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BMJ. 1999 Jan 23;318(7178):214.

Intestinal worms impair child health in the Philippines.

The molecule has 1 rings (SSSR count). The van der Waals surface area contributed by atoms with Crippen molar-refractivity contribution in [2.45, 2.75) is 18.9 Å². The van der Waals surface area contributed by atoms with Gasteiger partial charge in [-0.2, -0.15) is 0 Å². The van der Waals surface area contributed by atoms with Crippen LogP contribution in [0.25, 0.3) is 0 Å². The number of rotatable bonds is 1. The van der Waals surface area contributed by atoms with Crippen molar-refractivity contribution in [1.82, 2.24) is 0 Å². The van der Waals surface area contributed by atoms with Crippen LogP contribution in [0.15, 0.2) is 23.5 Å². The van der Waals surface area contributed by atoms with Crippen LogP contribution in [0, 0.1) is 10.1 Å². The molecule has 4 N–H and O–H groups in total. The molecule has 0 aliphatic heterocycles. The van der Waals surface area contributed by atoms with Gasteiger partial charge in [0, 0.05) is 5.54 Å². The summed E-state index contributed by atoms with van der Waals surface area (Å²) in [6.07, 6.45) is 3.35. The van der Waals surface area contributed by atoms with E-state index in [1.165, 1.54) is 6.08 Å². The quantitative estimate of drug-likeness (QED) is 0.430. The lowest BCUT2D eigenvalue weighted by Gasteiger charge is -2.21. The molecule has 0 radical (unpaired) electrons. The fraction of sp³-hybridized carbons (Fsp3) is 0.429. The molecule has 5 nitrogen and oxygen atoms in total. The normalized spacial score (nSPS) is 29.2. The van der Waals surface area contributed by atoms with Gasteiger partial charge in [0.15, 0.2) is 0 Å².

The Philippines' Department of Health believes that up to 90% of children in the country could be prone to poor physical and mental development because the problem of intestinal worms has gone largely unchecked. A nationwide study conducted over 10 years by the Department of Education, Culture, and Sports found a prevalence of 50-90% in children aged 2-14 years. Up to 30% of the population of 22 million children may have 1 or more of the 3 most common types of soil transmitted helminths: roundworm, hookworm, and whipworm. Infection with such worms through ingestion, skin penetration, or both, often affects children's performance in school because it can stunt growth, decrease physical activity, and cause poor physical and mental development. The most common symptoms of worm infestation are pain, enlargement of the abdomen, loss of appetite and weight, vomiting, insomnia, and irregular respiration. Worms thrive in tropical climates and are endemic to many developing countries. Infestation, however, is easily dealt with; 1 dose of albendazole given once per year for 3 years is enough to eradicate worms in a child. A pilot project launched last year in 2 villages in Aurora province in northern Luzon has thus far yielded encouraging results.

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